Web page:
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Too Many Leaders Shrink from Straight Talk with Employees

At Interact Studio, we’ve watched people from every walk of life light up when they receive real-time feedback and coaching. They take notes with enthusiasm. They double check for our meaning. They are hungry for all of it.

After two days with us at Interact Studio, many clients tell us they’ve received more feedback than they ever have in the workplace. They tell us they often operate in a bubble, not really knowing if they’re doing well or falling behind.

This made us curious. Just how much of a problem is this, really?

In January of 2016 we joined with the Harris Poll to conduct an online survey 1,120 employed U.S. workers, 616 of whom manage employees in the workplace.

What the Survey Revealed

A stunning majority (69%) of managers say there is something about their role as a leader that makes them uncomfortable communicating with their employees.

Over a third (37%) of America’s business leaders report that they are uncomfortable having to give direct feedback/criticism about their employee’s performance that they might respond badly to.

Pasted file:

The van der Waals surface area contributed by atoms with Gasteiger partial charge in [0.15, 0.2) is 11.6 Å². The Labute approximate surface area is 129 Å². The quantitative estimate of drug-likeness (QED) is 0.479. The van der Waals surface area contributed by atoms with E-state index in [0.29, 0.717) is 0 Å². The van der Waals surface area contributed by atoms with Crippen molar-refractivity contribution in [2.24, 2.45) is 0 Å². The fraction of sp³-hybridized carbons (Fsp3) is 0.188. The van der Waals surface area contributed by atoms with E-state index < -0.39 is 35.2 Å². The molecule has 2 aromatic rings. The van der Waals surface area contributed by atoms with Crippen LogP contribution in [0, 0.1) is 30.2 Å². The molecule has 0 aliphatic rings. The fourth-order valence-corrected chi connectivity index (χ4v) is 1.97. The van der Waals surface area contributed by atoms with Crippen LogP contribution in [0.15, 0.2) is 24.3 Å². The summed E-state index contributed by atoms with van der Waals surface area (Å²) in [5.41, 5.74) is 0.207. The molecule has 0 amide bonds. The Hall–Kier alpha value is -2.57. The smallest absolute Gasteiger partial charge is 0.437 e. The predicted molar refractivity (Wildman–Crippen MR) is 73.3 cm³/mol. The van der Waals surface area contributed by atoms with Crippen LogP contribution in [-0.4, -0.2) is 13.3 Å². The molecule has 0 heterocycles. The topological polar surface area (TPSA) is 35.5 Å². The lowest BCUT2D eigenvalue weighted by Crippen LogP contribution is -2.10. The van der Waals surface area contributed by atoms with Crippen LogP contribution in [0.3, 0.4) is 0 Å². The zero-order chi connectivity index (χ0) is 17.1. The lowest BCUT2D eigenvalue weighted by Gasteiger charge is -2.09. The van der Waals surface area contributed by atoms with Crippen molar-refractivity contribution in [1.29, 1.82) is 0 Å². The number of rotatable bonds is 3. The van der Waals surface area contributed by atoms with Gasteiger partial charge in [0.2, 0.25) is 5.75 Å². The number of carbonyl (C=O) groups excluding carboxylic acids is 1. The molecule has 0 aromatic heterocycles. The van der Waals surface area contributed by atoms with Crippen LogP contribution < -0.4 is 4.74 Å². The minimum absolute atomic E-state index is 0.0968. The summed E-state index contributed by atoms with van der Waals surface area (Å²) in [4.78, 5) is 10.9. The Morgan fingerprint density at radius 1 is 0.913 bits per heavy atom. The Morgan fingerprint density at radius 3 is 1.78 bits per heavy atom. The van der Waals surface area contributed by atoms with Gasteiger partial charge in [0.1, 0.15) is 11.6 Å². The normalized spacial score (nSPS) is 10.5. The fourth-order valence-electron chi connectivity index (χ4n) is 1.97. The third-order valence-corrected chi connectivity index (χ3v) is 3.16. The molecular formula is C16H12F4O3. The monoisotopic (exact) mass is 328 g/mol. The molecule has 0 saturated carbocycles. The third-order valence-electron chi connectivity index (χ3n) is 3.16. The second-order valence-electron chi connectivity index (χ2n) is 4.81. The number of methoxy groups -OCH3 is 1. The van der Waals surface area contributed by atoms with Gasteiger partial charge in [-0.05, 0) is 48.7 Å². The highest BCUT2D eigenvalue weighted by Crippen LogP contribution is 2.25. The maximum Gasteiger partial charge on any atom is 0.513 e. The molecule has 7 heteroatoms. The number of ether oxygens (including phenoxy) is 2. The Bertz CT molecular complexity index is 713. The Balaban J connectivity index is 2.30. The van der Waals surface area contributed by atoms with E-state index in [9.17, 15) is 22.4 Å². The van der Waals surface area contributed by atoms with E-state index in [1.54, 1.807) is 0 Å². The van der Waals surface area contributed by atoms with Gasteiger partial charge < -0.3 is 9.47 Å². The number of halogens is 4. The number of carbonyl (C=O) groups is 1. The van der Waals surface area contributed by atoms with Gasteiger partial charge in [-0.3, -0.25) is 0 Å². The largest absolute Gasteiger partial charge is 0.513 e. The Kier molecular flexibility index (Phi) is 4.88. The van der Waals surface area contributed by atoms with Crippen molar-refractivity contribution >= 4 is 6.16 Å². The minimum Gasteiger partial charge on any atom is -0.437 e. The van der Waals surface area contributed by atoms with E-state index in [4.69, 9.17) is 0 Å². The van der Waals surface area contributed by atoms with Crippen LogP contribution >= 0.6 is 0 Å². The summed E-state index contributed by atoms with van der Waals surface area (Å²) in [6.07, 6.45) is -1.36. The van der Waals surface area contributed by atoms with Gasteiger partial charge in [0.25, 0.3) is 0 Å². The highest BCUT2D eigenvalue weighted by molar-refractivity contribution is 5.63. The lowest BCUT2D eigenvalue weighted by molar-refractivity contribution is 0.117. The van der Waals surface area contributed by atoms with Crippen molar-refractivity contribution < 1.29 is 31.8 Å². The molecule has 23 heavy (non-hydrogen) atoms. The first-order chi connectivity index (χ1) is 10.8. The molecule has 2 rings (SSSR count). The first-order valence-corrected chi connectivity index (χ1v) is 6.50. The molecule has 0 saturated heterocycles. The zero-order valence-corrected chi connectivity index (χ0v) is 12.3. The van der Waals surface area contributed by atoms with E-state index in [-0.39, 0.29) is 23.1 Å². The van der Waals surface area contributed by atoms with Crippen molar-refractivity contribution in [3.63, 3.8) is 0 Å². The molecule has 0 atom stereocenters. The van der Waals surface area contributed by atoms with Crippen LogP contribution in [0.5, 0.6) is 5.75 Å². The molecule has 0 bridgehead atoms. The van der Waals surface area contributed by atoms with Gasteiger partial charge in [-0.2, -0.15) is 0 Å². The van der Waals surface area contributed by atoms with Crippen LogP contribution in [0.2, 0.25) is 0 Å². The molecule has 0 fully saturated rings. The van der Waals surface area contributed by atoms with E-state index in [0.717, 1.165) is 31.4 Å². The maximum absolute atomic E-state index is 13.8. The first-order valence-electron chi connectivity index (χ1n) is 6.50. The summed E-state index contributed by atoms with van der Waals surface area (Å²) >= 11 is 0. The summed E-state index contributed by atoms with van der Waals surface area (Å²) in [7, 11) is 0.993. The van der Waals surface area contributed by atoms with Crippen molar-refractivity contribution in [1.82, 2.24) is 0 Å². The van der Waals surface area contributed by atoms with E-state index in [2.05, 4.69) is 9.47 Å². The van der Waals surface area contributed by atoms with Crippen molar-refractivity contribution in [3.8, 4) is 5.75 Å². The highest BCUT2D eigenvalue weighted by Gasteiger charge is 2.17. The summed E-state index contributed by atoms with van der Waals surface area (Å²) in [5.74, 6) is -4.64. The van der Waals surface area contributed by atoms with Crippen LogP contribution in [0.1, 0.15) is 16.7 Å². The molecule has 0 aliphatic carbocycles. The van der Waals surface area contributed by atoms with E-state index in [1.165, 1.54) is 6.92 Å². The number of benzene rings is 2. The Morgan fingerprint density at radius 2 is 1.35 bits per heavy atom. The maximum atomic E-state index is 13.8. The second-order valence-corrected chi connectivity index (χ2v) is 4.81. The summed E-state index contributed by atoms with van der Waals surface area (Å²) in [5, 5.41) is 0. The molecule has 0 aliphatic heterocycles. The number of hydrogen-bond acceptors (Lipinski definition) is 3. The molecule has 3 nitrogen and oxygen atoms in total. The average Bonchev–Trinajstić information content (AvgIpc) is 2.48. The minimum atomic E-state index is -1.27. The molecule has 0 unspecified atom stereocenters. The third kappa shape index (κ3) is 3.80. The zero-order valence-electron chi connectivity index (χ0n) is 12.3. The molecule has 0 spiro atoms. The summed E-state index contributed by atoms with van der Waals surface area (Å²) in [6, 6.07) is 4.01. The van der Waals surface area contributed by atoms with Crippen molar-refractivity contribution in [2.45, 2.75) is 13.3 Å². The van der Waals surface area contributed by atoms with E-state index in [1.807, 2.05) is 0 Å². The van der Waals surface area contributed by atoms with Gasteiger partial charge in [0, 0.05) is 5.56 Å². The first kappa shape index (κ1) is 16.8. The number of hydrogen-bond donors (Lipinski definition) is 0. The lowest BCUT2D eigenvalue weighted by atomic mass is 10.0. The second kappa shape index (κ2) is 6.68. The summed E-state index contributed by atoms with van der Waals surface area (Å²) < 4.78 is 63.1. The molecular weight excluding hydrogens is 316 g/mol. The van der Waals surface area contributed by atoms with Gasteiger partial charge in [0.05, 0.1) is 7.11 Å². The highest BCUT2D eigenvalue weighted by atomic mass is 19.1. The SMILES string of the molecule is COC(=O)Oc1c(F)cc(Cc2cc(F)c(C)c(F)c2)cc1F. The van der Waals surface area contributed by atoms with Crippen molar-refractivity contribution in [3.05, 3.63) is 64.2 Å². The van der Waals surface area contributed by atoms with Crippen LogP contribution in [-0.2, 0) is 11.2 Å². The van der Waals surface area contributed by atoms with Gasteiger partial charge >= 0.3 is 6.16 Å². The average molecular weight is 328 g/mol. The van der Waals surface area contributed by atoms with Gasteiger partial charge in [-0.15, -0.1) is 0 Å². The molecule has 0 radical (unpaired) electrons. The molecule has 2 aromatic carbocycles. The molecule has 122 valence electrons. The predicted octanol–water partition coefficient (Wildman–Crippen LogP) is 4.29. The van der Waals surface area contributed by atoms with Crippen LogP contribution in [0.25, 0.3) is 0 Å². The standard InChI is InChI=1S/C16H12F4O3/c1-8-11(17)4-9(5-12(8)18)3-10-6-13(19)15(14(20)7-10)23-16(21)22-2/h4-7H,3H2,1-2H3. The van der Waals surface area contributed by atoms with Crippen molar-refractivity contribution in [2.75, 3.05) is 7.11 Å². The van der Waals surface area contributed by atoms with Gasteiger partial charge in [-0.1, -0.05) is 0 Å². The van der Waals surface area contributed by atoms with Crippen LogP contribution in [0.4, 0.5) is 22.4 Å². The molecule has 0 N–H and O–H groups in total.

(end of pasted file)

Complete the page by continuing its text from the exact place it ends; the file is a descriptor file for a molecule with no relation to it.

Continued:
Tough Feedback Hurts on Both Sides

Even at the leadership level, the fear of hurting people’s feelings and facing drama and retribution can cause us to behave in a way that drums up more tension.

Leaders who are nervous about offering tough feedback tense up and over-dramatize the conversation. They set themselves up for a fearful response with demands like, “Come in and shut the door. I need to talk to you.” They create an environment of conflict and the employee responds defensively.

Support for Leaders

We offer guidelines for giving tough feedback in Interact Report Volume 3, which begin with the mindset of being direct but kind. We invite you to download the report and send us your questions and comments. For more information on the leadership development programs at Interact, reach out today.

At Interact Studio, we develop leaders and their teams by helping them experience real-time coaching from the faculty and the group. We give them a powerful formula to use in the work place and several opportunities to practice. We help them reframe feedback as a way of giving someone their aspirations of seeing them “play big” versus playing small.

Leadership requires true grit for the greater good. If we get it right, feedback can create collaboration, a culture of connection and sustainable change.

We offer guidelines in Interact Report Volume 3.